HSU’s faculty held a no-confidence vote in 2020 and it almost passed. Because of the unresponsiveness of Eric Bruntmyer and his administration to grave faculty concerns, they were compelled to hold another which passed overwhelmingly. In the wake of an historic second no-confidence vote in two years, Hardin-Simmons University faculty now overwhelmingly expressed “no-confidence” in President Eric Bruntmyer’s ability to lead the university.

In response, the administration has been completely silent regarding this development. Board chair Rick Strange was quick to come to Bruntmyer’s defense on behalf of the entire board, which seems curious since it stands to reason that the entire board did not have time to meet and form a consensus response before Strange spoke to the press.

The faculty however should not be dismissed, and Save HSU believes them when they say the university is headed on a dire pathway under Bruntmyer and his followers.

Save HSU believes there are several reasons HSU faculty should be trusted.

1) The vote is trustworthy because research shows that a faculty would only conduct a vote of no confidence as a last resort out of desperation.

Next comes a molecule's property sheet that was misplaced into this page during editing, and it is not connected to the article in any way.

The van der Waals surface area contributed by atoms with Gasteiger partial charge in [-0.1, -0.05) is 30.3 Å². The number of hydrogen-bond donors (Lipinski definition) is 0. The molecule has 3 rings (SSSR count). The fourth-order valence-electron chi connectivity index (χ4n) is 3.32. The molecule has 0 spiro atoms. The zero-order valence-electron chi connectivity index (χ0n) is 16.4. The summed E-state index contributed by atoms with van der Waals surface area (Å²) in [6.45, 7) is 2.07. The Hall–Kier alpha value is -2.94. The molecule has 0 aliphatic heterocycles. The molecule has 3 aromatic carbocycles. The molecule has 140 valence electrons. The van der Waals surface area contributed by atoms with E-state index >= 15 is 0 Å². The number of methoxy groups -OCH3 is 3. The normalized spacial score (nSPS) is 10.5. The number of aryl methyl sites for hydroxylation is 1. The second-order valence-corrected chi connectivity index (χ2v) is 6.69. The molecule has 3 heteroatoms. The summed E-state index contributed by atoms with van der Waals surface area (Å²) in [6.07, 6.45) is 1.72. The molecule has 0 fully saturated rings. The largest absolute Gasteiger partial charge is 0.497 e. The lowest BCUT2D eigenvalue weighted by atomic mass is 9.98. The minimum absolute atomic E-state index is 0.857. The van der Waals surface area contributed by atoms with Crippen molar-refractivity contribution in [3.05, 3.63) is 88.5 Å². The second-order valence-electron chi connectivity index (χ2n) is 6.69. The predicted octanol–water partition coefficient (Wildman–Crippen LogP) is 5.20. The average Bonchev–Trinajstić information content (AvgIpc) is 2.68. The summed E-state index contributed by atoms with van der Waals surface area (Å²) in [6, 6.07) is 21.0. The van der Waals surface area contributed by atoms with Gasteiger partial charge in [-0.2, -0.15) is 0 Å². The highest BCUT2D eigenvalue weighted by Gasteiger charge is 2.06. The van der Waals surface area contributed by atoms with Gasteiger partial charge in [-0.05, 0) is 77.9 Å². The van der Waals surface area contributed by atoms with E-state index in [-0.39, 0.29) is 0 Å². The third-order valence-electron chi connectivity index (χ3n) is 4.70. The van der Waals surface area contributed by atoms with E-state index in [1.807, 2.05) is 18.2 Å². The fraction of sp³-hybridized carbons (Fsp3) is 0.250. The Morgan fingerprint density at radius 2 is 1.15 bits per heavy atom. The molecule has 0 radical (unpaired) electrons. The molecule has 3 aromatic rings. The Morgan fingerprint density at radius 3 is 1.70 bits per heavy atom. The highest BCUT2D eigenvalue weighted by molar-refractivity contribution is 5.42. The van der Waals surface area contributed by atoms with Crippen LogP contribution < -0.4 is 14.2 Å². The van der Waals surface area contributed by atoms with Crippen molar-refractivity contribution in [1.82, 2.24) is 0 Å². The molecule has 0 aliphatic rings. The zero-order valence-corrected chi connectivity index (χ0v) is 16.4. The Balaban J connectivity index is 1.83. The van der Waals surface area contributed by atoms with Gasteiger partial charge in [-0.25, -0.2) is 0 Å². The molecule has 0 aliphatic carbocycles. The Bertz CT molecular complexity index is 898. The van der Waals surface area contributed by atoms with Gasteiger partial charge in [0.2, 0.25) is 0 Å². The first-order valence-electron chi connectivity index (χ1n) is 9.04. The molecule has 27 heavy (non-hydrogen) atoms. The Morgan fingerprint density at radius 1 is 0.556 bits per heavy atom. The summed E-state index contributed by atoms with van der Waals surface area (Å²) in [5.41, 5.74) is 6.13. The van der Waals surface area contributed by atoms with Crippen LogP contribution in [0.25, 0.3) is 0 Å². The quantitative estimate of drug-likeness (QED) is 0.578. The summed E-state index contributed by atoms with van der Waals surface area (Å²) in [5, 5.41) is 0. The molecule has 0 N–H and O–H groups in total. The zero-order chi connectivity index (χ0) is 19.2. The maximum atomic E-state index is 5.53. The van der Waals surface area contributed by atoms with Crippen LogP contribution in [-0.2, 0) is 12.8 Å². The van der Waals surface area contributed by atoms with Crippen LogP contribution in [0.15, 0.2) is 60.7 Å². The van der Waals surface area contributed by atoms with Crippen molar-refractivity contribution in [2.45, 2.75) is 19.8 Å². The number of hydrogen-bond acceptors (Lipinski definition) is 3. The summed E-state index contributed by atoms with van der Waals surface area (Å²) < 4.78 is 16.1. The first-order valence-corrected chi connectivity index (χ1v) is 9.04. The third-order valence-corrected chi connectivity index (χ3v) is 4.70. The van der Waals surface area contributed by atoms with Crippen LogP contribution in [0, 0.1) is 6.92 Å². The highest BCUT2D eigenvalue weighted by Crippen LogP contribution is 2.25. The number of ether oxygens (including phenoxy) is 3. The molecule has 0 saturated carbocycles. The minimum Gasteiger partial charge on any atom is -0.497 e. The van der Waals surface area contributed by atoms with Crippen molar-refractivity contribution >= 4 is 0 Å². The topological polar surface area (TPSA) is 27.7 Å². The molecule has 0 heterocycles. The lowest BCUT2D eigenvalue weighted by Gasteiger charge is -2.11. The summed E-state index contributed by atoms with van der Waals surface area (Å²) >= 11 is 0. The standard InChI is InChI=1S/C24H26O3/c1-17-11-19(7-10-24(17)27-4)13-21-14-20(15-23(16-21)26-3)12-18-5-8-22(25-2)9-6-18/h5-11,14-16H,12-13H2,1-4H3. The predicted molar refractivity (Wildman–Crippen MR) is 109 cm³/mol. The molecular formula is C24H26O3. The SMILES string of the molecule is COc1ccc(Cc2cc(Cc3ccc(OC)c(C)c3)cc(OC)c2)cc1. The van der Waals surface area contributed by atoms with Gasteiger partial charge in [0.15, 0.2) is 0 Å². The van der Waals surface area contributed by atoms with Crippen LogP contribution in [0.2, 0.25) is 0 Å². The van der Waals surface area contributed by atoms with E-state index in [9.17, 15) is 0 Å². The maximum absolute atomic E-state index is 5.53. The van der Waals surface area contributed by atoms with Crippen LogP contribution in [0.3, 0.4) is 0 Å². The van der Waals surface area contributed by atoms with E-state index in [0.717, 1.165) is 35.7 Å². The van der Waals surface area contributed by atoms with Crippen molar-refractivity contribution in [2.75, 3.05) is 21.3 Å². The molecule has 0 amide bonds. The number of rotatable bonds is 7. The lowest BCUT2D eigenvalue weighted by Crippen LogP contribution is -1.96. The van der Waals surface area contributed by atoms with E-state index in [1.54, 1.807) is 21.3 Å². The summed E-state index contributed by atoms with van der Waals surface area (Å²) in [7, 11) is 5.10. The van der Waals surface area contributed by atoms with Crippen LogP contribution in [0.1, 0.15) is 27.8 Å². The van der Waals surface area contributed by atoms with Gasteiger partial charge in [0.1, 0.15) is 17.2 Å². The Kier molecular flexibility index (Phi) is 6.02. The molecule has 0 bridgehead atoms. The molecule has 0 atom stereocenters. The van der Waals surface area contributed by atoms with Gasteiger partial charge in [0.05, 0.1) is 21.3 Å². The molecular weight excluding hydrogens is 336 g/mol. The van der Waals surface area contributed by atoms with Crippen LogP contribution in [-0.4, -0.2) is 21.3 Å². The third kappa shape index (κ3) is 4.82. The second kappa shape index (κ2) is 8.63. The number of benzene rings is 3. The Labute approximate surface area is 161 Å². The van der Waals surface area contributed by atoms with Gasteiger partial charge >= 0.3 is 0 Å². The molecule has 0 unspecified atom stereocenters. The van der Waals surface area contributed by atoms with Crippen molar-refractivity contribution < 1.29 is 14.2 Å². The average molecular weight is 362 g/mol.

HSU’s faculty have held a no-confidence vote twice since 2020, which indicates that the administration has done little to build bridges and build confidence within a fractured system of its own making. A second vote indicates the level of dysfunction is so great concerning Bruntmyer and his administration, that faculty feel backed up into a corner and are willing to pull out all the stops again to preserve the very mission and vision of the institution.

2) The faculty vote is trustworthy because a single no-confidence vote (much less a second) is a clear indication that Bruntmyer has lost all credibility as a leader in the system.

Mae Kuykendall, a law professor at Michigan State who has studied no-confidence voting since 2006, states “A no-confidence vote is a raw fact that the president has been rejected by the faculty,” she said. “It tells you that the president lacks any credibility as a steward of that institutional structure of higher education.” Stunningly, in Bruntmyer’s short and controversial tenure, 50 faculty have left (most of which likely voted no confidence last time). This means that the needle has moved 12% more against Bruntmyer with those who may have voted for him last time around and with new hires, despite the culling of professors who were almost certainly some of his most vocal critics.